Craig Tiley’s decree that the scheduling can’t possibly be changed even after the latest farcical 4am finish reeks of arrogance. Julian Linden says something needs to change at the top.
Craig Tiley’s reluctance to change the farcical late-night scheduling at the Australian Open tells you everything that’s gone wrong with the not-so ‘happy slam’.
Spoken like someone who has lost touch with what players and paying spectators want, Tiley’s decree that the scheduling is too hard to change even after the farcical 4am finish of the blockbuster between Andy Murray and Thanasi Kokkinakis reeks of arrogance.
Of course it can be changed.
Match scheduling is a tricky business, particularly when it rains, but it’s not rocket science either.
None of the other grand slam tennis tournaments continue playing matches that late so it’s a cop out that the Australian Open can’t do the same.
At a time when the physical and mental health of athletes is under renewed scrutiny, there’s just no justification for having players out on court at 4am in the morning.
But the saddest part of it all, is how the players’ wishes don’t seem to matter.
For years, players have been pleading with Australian Open organisers to fix the tournament’s absurd scheduling but nothing ever changes.
It’s already an indictment on the sport’s leaders that the first grand slam of each year takes place in January in the middle of the Australian Summer.
Not only does it reduce their ever-shortening off-season, but the scorching temperatures present genuine health risks.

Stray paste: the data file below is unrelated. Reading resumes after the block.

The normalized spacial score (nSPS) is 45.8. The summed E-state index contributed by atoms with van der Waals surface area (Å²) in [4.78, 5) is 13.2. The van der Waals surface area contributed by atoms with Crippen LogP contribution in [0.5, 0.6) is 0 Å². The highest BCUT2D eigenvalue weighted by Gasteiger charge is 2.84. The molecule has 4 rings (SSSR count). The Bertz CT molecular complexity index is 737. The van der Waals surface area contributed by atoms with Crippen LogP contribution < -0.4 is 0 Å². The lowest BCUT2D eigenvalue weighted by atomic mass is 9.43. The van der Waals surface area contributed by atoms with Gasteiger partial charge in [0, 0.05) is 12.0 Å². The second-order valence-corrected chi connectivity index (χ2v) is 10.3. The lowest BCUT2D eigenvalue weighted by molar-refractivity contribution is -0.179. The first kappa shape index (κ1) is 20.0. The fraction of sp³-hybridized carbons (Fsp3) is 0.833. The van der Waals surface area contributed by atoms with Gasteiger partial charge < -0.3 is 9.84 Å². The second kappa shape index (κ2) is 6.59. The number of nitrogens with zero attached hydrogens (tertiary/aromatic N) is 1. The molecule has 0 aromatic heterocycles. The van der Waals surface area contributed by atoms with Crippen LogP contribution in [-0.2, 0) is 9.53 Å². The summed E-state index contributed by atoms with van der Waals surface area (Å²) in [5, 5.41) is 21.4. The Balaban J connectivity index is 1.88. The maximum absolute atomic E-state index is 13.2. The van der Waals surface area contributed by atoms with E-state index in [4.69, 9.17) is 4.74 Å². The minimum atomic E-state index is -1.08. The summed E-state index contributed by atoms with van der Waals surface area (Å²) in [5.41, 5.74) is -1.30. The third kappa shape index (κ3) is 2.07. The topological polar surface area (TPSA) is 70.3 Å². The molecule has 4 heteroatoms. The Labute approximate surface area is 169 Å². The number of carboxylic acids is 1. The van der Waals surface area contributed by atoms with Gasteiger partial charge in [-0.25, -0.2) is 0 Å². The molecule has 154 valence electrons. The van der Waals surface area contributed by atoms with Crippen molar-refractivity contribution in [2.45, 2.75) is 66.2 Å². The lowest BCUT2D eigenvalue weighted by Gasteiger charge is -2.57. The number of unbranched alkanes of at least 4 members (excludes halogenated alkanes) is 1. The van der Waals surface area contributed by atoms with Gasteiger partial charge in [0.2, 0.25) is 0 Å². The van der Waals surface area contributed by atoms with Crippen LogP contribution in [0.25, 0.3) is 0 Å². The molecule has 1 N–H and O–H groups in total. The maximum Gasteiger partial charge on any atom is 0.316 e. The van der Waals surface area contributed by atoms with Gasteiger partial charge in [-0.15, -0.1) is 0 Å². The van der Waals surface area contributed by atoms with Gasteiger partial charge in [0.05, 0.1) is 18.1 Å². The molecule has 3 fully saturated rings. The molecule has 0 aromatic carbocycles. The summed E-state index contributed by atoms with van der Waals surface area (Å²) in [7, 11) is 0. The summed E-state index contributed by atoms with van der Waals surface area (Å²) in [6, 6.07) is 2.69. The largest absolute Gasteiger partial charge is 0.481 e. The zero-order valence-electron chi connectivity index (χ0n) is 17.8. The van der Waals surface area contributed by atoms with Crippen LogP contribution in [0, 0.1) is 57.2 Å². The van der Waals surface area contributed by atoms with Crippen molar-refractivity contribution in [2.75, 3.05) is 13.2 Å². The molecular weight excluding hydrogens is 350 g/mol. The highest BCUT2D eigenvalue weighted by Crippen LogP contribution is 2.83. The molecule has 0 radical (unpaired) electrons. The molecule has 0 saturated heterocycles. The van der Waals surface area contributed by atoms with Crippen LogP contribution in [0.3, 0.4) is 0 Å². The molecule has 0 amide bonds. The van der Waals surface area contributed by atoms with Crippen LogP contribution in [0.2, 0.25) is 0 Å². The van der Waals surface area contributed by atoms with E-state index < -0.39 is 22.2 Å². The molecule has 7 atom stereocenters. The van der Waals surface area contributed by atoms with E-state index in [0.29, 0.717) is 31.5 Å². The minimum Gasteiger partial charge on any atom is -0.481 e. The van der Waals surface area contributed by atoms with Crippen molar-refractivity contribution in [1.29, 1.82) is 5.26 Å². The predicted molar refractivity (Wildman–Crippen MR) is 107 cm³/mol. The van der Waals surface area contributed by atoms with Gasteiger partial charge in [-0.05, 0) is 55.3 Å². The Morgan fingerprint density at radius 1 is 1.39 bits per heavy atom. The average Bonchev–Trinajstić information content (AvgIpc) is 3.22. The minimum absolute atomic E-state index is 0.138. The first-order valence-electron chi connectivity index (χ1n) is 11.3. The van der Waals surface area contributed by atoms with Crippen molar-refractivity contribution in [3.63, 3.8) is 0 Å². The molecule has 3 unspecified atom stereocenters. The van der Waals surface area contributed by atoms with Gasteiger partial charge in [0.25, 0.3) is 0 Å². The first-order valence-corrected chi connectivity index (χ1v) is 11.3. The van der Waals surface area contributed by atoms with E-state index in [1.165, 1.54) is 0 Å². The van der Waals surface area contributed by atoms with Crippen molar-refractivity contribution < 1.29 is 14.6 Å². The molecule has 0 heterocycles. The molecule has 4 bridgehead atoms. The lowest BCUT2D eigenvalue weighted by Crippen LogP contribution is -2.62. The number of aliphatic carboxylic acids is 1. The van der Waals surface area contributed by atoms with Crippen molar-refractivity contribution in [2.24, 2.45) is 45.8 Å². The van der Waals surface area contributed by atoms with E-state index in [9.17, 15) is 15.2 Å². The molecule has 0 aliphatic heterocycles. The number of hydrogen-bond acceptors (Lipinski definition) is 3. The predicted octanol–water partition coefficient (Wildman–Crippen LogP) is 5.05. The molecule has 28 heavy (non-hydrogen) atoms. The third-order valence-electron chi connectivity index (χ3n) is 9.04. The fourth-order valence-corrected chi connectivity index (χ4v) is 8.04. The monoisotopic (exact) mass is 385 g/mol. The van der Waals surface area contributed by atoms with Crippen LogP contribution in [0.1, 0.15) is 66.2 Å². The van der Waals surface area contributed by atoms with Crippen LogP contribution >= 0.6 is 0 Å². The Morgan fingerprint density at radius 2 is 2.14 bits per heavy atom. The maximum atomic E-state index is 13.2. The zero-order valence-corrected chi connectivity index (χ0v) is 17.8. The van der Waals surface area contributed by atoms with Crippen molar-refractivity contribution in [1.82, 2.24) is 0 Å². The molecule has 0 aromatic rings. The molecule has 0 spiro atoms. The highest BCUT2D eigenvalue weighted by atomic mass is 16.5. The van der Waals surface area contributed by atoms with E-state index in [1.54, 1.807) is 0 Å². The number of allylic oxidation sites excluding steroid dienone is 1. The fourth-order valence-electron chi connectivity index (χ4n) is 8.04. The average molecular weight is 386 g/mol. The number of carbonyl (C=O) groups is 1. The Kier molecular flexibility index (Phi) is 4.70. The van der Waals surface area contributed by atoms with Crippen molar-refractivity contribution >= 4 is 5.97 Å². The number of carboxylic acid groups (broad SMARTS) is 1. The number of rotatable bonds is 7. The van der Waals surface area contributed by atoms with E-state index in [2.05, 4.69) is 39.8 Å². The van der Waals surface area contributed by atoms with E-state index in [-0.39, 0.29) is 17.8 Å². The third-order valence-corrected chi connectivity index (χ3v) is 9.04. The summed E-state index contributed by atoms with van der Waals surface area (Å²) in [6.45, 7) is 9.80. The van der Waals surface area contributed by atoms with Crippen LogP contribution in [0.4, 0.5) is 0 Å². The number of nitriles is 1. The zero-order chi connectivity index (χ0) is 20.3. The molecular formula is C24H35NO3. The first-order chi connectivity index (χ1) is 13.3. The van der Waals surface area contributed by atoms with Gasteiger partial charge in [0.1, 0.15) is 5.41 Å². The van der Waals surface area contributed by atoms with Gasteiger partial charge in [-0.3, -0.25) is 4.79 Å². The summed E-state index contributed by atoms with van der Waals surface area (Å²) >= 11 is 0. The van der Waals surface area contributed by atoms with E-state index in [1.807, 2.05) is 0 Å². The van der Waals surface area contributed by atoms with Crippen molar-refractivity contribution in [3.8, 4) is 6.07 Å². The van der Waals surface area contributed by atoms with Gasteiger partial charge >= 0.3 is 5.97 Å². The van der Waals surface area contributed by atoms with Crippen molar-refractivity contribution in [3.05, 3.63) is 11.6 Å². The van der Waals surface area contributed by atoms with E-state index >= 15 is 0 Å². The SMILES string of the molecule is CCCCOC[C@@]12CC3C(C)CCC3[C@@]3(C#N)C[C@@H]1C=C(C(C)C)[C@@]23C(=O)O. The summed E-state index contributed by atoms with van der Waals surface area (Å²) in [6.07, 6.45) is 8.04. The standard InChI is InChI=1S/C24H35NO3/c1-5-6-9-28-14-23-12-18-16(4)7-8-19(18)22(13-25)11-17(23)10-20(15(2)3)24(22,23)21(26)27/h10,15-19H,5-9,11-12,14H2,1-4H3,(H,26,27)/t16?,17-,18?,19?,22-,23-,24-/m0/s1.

Players have literally fainted, suffered heat stress, experienced hallucinations and been placed on intravenous drips after melting in the stifling conditions.
The biggest names in the sport – Roger Federer, Rafa Nadal, Novak Djokovic and Martina Navratilova – have campaigned for years to have the dates changed, but no one seems to be listening.
Now, Murray is the latest to join the choir calling for change.
He wants the ridiculous late-night matches canned – and he’s not the only one.
Like the others, Murray is a hugely respected figure in the game who doesn’t often bite the hand that feeds him, so when he speaks up about something he feels strongly about, Tiley really should be paying attention.
Let’s not forget, Murray won his marathon match against Kokkinakis so his complaints about the timing and the lack of action from administrators were not those of a sore loser.
But Tiley wasn’t having any of it. As soon as the sun was up, he was on breakfast television reminding everyone that he’s the boss and what he says goes.
No-one should be surprised because that’s been his modus operandi for years now but in this case, like so many other times, the South African-born Tiley has again failed to read the room.
While he rightfully deserves a lot of credit for transforming the Australian Open into the mega, cash-cow event that it has become, he has also opened himself up to accusations that he’s only about the money.
He’s never far from the cameras when the Australian Open winners are being presented with their trophies but when the pressure is on – like it was last year during the Novak Djokovic vaccination saga – he’s harder to find than ‘where’s Wally’.
It’s sometimes said that the true test of leadership is being able to make meaningful change.
If the Australian Open is ever to become known as the ‘happy slam’ again, then something needs to change at the top.
Originally published as Comment: Craig Tiley’s reluctance to change Australian Open scheduling threatens ‘happy slam’
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